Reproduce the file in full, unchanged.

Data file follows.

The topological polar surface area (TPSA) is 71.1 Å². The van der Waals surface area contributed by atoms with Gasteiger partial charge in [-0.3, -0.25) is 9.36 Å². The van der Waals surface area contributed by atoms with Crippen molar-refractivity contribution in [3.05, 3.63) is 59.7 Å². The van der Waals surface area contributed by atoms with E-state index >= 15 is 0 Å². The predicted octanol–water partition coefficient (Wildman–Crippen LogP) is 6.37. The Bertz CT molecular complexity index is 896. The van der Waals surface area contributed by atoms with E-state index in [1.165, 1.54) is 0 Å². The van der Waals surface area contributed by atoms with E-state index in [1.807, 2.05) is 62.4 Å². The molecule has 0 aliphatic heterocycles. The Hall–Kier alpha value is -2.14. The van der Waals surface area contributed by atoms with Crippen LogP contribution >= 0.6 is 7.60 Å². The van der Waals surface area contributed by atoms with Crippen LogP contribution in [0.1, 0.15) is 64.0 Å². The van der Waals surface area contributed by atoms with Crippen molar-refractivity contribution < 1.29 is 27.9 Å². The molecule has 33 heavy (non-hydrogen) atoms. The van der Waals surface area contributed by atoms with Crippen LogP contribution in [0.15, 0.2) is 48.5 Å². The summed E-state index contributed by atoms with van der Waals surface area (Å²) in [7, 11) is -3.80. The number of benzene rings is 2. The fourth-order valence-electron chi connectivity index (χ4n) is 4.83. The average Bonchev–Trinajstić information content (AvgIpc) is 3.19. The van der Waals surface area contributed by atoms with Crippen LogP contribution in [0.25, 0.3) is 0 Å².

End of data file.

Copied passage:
The topological polar surface area (TPSA) is 71.1 Å². The van der Waals surface area contributed by atoms with Gasteiger partial charge in [-0.3, -0.25) is 9.36 Å². The van der Waals surface area contributed by atoms with Crippen molar-refractivity contribution in [3.05, 3.63) is 59.7 Å². The van der Waals surface area contributed by atoms with E-state index >= 15 is 0 Å². The predicted octanol–water partition coefficient (Wildman–Crippen LogP) is 6.37. The Bertz CT molecular complexity index is 896. The van der Waals surface area contributed by atoms with E-state index in [1.165, 1.54) is 0 Å². The van der Waals surface area contributed by atoms with E-state index in [1.807, 2.05) is 62.4 Å². The molecule has 0 aliphatic heterocycles. The Hall–Kier alpha value is -2.14. The van der Waals surface area contributed by atoms with Crippen LogP contribution >= 0.6 is 7.60 Å². The van der Waals surface area contributed by atoms with Crippen LogP contribution in [0.1, 0.15) is 64.0 Å². The van der Waals surface area contributed by atoms with Crippen molar-refractivity contribution < 1.29 is 27.9 Å². The molecule has 33 heavy (non-hydrogen) atoms. The van der Waals surface area contributed by atoms with Crippen LogP contribution in [0.15, 0.2) is 48.5 Å². The summed E-state index contributed by atoms with van der Waals surface area (Å²) in [7, 11) is -3.80. The number of benzene rings is 2. The fourth-order valence-electron chi connectivity index (χ4n) is 4.83. The average Bonchev–Trinajstić information content (AvgIpc) is 3.19. The van der Waals surface area contributed by atoms with Crippen LogP contribution in [0.25, 0.3) is 0 Å².